I. Basic Setup and Configuration

Disable the Statistics Module

Drupal's statistics module has a disadvantage: extra MySQL queries per page load. Even when using the Boost module, boost_stats.php can still call these MySQL queries. Of course, it is up to you whether you need these Drupal stats. Some people prefer Google Analytics or Piwik as alternatives. Other alternatives are server tools like Munin or Cacti.

Enable core caching features

Often overlooked by Drupal beginners, but still worth mentioning: do not forget to enable core caching at Administer > Site Configuration > Performance (/admin/settings/performance). To avoid issues with Drupal modules, simply select Cache Mode: Normal. And enable Page Compression.

Here you can also enable bandwidth optimizations and block cache. We will come back to that later.

Increase minimum cache lifetime on high traffic sites

Drupal's core caching system allows to set minimum cache lifetimes. This means content will not be refreshed until after a certain time. For example, on busy sites, you would set the Minimum Cache Life to 1 hour. That means visitors do not see changes on your site more often than 1 hour. But it greatly helps to improve cache-efficiency and reduces your server load.

Advantages

  • Improved cache-efficiency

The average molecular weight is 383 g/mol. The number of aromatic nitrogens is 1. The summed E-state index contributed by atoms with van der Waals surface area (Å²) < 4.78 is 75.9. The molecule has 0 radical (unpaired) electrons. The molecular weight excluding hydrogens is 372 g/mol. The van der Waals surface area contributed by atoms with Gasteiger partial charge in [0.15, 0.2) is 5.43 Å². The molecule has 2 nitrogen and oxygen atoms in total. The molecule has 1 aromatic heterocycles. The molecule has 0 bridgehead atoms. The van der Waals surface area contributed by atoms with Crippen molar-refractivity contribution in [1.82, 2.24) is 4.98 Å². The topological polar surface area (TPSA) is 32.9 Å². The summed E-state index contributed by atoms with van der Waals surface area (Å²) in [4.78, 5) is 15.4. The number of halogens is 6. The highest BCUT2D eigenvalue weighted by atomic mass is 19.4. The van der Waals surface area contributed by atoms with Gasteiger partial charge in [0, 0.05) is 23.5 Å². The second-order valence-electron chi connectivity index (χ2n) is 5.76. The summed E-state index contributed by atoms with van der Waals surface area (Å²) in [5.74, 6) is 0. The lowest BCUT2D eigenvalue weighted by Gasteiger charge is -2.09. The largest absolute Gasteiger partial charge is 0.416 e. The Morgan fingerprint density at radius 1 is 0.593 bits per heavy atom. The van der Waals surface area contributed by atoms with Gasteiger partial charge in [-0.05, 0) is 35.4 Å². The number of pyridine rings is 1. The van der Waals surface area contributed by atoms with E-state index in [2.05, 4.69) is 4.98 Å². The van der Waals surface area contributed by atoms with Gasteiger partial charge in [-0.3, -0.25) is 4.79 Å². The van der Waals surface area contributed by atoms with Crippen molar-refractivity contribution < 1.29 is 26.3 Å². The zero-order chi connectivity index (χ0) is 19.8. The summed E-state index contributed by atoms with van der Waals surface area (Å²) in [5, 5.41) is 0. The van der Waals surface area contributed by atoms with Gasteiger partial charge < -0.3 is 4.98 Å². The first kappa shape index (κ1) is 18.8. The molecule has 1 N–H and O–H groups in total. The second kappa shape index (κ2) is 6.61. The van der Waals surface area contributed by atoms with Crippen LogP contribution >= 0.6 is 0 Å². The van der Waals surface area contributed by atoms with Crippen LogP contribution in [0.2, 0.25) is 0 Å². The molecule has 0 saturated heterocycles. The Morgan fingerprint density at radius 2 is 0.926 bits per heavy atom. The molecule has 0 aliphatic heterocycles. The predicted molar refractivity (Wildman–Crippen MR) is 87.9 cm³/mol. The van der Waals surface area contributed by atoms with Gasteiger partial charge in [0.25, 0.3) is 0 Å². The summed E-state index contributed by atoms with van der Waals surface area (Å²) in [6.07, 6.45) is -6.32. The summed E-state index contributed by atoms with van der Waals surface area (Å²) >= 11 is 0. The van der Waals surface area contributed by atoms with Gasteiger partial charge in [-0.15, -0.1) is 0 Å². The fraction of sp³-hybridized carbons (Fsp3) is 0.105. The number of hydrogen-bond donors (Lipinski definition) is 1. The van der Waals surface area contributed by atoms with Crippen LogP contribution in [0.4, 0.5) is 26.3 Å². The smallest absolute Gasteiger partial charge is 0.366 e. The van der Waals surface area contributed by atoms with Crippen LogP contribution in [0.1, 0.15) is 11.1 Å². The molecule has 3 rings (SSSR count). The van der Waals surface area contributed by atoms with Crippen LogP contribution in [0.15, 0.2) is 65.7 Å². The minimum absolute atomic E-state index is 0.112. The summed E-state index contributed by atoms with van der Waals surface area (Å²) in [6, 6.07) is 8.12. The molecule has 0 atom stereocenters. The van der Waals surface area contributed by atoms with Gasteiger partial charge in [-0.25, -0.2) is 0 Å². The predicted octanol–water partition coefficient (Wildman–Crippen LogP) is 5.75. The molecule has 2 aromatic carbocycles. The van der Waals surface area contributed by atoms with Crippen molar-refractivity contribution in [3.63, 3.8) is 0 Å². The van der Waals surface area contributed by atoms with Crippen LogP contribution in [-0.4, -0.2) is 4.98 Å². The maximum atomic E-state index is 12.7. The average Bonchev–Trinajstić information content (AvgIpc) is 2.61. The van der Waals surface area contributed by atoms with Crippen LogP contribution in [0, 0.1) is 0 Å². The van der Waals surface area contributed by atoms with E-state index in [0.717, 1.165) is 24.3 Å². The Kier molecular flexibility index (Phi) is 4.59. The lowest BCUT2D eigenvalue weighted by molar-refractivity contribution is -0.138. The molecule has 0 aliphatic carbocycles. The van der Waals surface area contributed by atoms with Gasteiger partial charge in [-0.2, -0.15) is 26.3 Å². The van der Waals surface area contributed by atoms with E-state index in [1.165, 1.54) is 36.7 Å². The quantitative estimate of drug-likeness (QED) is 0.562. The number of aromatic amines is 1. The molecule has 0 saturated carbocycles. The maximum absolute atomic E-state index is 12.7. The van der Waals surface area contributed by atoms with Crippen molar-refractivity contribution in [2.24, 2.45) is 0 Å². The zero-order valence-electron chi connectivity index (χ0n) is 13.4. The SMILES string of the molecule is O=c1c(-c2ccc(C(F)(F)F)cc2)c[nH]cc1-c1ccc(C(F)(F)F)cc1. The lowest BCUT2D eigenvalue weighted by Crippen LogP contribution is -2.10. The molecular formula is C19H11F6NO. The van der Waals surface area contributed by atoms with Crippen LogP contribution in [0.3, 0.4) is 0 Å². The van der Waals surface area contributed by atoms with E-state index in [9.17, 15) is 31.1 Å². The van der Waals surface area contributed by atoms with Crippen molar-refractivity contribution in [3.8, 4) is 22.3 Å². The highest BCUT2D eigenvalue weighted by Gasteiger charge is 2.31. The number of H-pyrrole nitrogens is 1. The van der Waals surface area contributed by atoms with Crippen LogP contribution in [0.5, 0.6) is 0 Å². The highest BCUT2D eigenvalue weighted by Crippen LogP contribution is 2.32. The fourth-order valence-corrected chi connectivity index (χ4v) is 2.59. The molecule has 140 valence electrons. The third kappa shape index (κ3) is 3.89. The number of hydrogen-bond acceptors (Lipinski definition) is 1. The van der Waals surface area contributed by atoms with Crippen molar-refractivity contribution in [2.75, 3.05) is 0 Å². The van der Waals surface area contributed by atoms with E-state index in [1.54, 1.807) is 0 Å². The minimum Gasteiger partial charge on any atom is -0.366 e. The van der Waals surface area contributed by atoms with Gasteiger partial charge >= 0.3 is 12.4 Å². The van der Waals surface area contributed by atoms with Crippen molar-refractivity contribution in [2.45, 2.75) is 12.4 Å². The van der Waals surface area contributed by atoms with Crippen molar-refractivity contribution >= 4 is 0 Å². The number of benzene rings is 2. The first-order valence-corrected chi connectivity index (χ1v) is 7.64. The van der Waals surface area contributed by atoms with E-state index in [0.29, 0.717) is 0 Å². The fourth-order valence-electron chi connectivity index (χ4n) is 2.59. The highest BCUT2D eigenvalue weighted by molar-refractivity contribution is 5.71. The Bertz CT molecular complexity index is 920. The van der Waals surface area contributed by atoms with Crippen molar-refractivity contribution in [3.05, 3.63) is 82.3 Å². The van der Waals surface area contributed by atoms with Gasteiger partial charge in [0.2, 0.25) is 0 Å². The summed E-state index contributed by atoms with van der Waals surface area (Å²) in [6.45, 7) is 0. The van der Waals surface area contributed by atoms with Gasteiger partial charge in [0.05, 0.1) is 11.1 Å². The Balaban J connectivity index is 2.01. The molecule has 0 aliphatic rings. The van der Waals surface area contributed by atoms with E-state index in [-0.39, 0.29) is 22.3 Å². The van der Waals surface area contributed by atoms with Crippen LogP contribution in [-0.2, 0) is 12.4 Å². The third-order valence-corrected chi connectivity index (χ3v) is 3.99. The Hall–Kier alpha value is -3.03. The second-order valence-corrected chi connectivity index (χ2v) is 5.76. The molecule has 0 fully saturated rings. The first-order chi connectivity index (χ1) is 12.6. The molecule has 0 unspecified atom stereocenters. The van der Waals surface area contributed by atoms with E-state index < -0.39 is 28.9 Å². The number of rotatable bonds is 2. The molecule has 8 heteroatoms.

• Reduced server load

Disadvantages

  • Vistors see less frequent content changes

Install ImageCache to generate thumbnails

ImageCache is a module that can generate image thumbnails on the fly, to exactly fit your dimensions. The thumbnails is only generate once, so should not influence performance. The benefit however is to the end user: visitors will download smaller images instead of the full unscaled version.

In the earlier days of the internet often people would upload huge images scaled by setting HTML width and height. Images looked small, but took ages to download. ImageCache fixed this problem. Use ImageCache in combination with various tools, including inside node.tpl.php and page.tpl.php.

Install the Block Cache Alter module

Drupal has a built-in Block caching system, which caches the output of any block based on settings provided by module maintainers. (In hook_block() one can specifiy a number of caching settings.) The built-in system has two disadvantage: 1) it does not let you specify per-block caching; 2) it does not work at all when node access modules are in place.

Properly Configure Block Visibility Settings

Drupal's block system (/admin/structure/block) allows you to place custom blocks of content in specific theme regions. But beware, even if you do not output a region in your theme (likely page.tpl.php), the blocks you assigned to that region will still be processed by the Drupal stack. That's because Drupal can't know in advance what regions will be output to the user, so it generates all blocks depending on their visibility settings.

Replace Core Cron with Elysia Cron

The cron function should run periodically. But core cron runs all tasks at once. Enter Elysia Cron: this module lets you schedule specific cron tasks. For example, you may want to rebuild the XML Sitemap at midnight, but refresh your Node cache every hour.

The Elysia Cron's cron.php overrides the core cron.php (make backup). It is best called once every minute. This does not influence performance as the Elysia Cron module determines what tasks should be run and when.